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Method overloading

 
Collin Dugas
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I was expecting some kind of exception at runtime from the below code but to my surprise the code ran without any issues and the output was
"SubClass". From testing similiar code I understood that it chooses the method that takes argument which appears more lower in the inheritance tree. It should work fine if some super class/sub class reference was passed to it but how does it decide with null?
It might be pretty straightforward to some but I did not get it. Please help me understand this.


 
Manish Singh
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I was expecting some kind of exception at runtime


Overloading is completely decide by compiler so nothing remains for runtime.

You yourself explained that the compiler chooses exact or the most narrower match for a method call
 
Rob Spoor
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Search for "most specific" in this forum and you will find several answers.
 
Campbell Ritchie
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Rob Prime wrote:Search for . . .
Or search the Java™ Language specification.
 
Siddhesh Deodhar
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and yes, you are not doing any kind of operation on objects in method "printSomething" so exception will not come from any way.
 
Collin Dugas
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Manish Singh wrote:
I was expecting some kind of exception at runtime


Overloading is completely decide by compiler so nothing remains for runtime.

You yourself explained that the compiler chooses exact or the most narrower match for a method call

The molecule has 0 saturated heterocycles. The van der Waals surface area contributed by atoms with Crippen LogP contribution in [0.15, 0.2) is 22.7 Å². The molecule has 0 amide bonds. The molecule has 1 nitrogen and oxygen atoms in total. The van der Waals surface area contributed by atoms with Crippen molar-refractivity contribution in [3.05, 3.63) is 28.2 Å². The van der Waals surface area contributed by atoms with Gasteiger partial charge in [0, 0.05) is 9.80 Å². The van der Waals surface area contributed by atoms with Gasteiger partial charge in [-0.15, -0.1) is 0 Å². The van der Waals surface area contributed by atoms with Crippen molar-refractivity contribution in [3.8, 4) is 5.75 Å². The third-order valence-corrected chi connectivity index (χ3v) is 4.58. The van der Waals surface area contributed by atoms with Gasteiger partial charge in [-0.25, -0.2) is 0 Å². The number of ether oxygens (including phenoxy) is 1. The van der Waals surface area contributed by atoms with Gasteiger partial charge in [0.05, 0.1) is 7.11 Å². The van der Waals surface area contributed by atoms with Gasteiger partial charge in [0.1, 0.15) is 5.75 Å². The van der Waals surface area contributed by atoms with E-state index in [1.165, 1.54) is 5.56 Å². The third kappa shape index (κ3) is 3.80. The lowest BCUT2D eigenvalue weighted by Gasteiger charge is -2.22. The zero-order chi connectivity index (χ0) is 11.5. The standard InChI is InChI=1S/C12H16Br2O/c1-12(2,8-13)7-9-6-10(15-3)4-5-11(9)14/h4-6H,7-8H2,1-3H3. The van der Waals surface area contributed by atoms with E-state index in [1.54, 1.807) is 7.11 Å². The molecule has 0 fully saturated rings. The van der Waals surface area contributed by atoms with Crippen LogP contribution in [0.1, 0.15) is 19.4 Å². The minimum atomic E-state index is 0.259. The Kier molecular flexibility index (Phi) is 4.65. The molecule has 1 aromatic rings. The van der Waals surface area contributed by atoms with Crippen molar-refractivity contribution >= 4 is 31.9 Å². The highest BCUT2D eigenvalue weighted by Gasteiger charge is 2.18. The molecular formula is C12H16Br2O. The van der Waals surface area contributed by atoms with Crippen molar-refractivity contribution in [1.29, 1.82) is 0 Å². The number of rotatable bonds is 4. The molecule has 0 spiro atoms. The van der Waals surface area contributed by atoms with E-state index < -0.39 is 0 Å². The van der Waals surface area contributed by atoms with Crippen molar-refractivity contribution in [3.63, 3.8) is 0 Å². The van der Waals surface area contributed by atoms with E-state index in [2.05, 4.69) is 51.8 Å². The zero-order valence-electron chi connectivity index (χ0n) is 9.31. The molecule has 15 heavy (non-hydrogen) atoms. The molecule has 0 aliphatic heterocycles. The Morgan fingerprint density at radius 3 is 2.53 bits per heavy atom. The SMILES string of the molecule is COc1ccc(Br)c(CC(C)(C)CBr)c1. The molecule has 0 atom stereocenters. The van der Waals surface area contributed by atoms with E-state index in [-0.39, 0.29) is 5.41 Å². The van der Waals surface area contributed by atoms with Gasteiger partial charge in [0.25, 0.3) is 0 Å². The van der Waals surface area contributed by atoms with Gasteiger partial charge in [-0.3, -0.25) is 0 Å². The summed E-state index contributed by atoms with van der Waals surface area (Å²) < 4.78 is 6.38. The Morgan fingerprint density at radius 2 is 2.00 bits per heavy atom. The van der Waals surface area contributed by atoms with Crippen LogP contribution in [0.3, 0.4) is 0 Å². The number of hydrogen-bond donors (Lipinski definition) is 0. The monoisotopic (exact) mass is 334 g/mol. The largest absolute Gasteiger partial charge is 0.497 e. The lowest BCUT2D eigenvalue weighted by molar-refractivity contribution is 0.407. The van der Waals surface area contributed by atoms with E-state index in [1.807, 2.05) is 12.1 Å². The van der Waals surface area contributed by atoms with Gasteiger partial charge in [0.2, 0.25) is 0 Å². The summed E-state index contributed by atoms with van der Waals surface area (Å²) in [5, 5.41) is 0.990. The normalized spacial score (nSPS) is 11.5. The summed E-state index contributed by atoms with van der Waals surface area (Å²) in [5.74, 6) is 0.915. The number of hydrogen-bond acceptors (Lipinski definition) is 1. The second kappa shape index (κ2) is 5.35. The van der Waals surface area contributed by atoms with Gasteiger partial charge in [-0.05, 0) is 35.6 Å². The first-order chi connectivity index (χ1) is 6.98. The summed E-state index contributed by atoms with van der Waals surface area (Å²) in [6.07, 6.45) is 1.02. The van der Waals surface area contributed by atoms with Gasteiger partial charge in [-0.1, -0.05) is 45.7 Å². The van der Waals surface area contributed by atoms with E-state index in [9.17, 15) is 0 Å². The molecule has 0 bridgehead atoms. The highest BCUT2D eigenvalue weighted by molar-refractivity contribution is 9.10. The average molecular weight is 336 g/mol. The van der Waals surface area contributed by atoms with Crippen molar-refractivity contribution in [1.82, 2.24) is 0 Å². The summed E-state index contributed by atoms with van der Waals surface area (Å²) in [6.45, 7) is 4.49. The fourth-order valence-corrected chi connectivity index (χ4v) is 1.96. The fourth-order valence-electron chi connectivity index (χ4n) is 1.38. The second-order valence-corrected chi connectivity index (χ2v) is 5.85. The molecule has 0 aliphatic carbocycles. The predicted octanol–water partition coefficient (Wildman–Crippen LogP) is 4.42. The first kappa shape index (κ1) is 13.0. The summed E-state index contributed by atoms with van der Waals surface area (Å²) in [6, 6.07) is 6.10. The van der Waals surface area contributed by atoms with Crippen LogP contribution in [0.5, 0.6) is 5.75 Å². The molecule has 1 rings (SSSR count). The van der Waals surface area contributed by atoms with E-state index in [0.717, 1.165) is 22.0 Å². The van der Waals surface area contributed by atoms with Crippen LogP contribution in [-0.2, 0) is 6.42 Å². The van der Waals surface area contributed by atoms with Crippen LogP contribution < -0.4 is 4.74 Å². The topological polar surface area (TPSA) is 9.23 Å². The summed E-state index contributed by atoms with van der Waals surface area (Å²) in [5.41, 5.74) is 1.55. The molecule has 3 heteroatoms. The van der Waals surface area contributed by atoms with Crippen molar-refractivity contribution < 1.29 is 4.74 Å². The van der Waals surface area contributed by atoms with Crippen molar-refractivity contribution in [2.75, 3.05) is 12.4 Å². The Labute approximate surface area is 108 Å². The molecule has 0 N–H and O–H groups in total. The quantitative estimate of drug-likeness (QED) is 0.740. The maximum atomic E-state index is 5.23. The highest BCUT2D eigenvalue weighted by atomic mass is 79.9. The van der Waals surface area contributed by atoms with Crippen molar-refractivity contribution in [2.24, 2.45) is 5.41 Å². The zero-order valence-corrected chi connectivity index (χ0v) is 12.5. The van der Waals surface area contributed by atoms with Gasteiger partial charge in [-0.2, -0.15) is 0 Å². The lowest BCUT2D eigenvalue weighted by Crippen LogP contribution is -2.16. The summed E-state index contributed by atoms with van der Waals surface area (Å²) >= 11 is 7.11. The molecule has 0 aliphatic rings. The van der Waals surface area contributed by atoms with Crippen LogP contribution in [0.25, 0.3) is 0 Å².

Thanks for the explanations. After trying out samples I understood how it works.

But my doubt was something like this.

It is decided at compile time which method is to be called. And it decides on the base of the parameters to call the method having the most specific reference . So if I have a reference of the superclass then the method taking superclass as an argument is called. Thats fine. But with null how does it decide which is the method taking the most specific reference as an arg.
Another way I was putting it was for anymethod being called the arguments passed would pass the instanceof method check.
Does it mean that null is of the subclass type?

Please bear with me if you think my doubts are not worthwhile.
 
Darryl Burke
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No, null is NOT of the subclass type, but the "most specific" implementation is selected.

Try overloading a method with a String or Integer parameter and invoking that method with a null argument. The compiler error may make things clearer for you (or not)
 
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